When I was in pastoral training many years ago, I served in a Methodist Hospital as a student chaplain that was at the epicenter of a large Hasidic community. The Jewish Community Center's auxiliary was always very busy on Friday afternoons, passing out small electronic candles to the orthodox women for their evening devotions. This was not just a considerate gesture on behalf of those who could not be at home for the observance of the Sabbath. It was also a necessity. So committed were some of these folk to this traditional element of the beginning of the Sabbath, family would smuggle wax candles into the hospital. Hospitals are serious about open flames in rooms. In an environment rich with pure oxygen and fabric privacy curtains...well, to have a candle burning is no small risk to safety.
Anyway, as Fridays roll around I find that memory of those candles being distributed rising up time and again. A few times, I was asked to help in the dispersal of the lamps. One other time, I was asked to make a late-night tour of the wards in order to collect them before the morning light (you see, they had little switches that turned them on and off...an action seen as work by many-and prohibited on the Sabbath).
Friday, the last day of the work week for much of the people in this culture, has a special air, and I think this memory is my way to making sense of that atmosphere of bringing one thing to a close-the work week-and welcoming the next, time for rest, for reflection and for worship.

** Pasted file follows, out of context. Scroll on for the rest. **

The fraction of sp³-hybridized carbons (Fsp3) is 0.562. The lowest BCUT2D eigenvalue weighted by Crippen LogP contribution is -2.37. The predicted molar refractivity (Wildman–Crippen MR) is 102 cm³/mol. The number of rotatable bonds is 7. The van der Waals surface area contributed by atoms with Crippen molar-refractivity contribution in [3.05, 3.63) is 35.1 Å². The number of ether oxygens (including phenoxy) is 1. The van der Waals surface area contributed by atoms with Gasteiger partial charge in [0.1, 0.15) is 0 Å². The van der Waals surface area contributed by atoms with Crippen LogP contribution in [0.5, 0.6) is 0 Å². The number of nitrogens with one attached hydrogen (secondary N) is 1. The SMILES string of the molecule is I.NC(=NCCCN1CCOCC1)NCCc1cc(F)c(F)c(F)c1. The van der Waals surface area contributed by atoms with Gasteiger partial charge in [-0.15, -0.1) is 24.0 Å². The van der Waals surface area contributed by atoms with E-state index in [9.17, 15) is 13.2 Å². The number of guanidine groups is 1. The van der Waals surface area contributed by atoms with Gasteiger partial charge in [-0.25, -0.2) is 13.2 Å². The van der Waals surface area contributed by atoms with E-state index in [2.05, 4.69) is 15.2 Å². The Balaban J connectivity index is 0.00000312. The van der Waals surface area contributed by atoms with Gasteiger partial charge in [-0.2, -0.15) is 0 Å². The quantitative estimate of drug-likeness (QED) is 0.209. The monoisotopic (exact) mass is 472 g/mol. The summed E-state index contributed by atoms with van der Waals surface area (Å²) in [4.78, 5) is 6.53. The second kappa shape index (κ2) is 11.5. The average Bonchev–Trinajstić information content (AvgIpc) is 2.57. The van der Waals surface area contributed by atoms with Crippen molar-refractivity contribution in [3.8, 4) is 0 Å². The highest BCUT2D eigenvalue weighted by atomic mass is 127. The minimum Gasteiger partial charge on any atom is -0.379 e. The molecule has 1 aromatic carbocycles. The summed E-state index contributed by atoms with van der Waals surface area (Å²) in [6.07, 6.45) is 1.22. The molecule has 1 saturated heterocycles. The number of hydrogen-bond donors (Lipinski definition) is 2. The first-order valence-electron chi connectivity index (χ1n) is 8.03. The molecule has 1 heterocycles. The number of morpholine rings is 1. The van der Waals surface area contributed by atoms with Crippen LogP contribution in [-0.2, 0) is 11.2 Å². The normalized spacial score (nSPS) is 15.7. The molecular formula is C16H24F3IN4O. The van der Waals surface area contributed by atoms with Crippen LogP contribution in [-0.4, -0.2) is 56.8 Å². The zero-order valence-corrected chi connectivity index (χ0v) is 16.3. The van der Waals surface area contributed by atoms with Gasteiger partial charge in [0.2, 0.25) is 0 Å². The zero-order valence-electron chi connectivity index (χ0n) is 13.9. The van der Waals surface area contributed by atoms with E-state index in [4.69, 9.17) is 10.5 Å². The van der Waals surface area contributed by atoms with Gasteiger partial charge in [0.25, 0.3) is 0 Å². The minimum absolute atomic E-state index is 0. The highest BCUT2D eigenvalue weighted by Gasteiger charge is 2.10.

I am mindful of the need for a Sabbath rest as I have just returned from being on retreat with my clergy colleague group. This collection of nine priests, all of us just about the same age and all of us engaged in some form of vocational work as priests and professionals, rolls around twice a year. It has been a long time since I have been able to be present to this small community of friends/colleagues, and I am feeling a great sense of gratitude and peace that this year I was able to be there...and to be there with a lighter load of spiritual baggage than I have had in recent times. Just getting up to our traditional gathering place was a journey of rest, feeling the weight of life lifting for just a time. That space and group creates just enough distance-as did those shabbos candles the women would light in the hospital-from the harshness of reality as to allow both mind and body to be quiet for a time. In that rest, God has plenty of space and time to get to work in healing us from the 1,000 little cuts of stress and worry that life too often inflicts on us.
Tonight, I think, I will light a candle. I will light it in honor of those women who could, with a faint electric "flame" and heartfelt prayers begin the Shabbos...and for the people in my life who light the way for me to hear, see and feel God's hand and healing in the gaps between me and the world.
Peace, and good Shabbos!